Cataract is a clouding of the lens of the eye which impedes the passage of light. Most cases of cataract are age-related and develop due to a variety of reasons, including long-term exposure to ultraviolet light or radiation, diseases such as diabetes or hypertension, or eye injury. Cataracts typically progress slowly to cause vision loss and are potentially blinding if untreated. Although most cases of cataract occur among the elderly, children can also be born with the condition or a cataract may develop at any point in life from eye diseases or injuries.
Cataract is the world’s leading cause of visual impairment. In spite of progress made with surgical treatments in many parts of the world, 18 million people experience cataract blindness, representing 48 percent of all cases of blindness. While cataract is found in all parts of the world, it remains a leading cause of blindness in developing countries where surgical services are often inadequate or inaccessible. Even where surgical services are available, there is often a long waiting period for operations, shortages of supplies and transportation problems that impede access to the underserved.
There is currently no way to prevent cataract, but surgical treatment involves removing the affected lens and replacing it with an intraocular lens (IOL). This outpatient surgery is relatively simple, cost-effective and has a very high success rate.
Since its inception in 1990, LCIF’s SightFirst program has played a key role in reducing blindness, especially blindness due to cataract. To date, the SightFirst program has awarded US$71.6 million for 526 cataract-related projects.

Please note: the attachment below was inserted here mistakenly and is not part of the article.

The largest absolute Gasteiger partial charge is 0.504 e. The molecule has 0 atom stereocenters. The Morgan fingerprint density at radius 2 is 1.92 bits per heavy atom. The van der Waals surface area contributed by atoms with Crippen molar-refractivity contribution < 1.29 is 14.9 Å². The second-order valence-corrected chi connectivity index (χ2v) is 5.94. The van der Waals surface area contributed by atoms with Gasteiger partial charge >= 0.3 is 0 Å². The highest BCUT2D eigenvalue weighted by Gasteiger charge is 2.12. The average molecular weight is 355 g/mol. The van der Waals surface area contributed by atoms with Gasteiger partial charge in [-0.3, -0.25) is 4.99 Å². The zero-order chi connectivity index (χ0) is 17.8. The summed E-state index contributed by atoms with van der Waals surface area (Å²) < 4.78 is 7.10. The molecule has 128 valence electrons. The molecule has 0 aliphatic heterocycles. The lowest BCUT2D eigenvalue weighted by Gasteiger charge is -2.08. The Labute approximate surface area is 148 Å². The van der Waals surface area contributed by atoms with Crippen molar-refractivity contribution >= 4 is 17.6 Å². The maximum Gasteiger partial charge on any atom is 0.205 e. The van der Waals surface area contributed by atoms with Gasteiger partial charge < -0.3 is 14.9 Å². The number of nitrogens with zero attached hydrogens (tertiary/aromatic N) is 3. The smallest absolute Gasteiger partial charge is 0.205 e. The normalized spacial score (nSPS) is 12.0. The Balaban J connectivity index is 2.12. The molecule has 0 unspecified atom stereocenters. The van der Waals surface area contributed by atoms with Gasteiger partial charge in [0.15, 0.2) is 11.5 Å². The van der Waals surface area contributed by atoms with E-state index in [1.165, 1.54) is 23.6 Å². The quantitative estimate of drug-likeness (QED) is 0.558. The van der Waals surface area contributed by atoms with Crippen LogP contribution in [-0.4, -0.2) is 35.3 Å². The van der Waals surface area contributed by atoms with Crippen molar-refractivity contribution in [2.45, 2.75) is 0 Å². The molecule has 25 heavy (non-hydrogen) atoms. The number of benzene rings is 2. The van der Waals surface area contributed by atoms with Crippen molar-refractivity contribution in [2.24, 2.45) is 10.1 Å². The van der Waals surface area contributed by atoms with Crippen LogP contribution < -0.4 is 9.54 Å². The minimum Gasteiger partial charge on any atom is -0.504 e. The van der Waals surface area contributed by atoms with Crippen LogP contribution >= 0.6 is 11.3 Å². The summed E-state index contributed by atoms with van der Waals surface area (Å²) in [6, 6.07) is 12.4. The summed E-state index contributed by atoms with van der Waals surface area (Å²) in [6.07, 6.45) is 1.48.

The SightFirst approach to reducing the number of people suffering from cataract has been largely successful, delivering substantial results. The program has provided support for more than 7.84 million sight-restoring cataract surgeries around the world, as well as upgrading eye care facilities and training eye care personnel. SightFirst has also influenced government policy. In Brazil, India and Mexico, for example, SightFirst cataract projects and initiatives have been partially responsible for the development of government subsidized cataract surgery programs.
SightFirst cataract projects generally focus on three main areas:
In addition, key strategies for SightFirst cataract projects are to:
In general, SightFirst projects must focus on the major causes of blindness on national or large regional levels. These projects reach populations who are underserved or who have limited or no access to eye health care services. The program funds high-quality, sustainable projects that deliver eye care services, develop infrastructure, train personnel and/or provide rehabilitation and education in underserved communities.
Find more information, including the SightFirst grant application, disease-specific questionnaires and long-range policy papers.
To learn more about the statistics found on this page, please visit the following:
World Health Organization: Priority Eye Diseases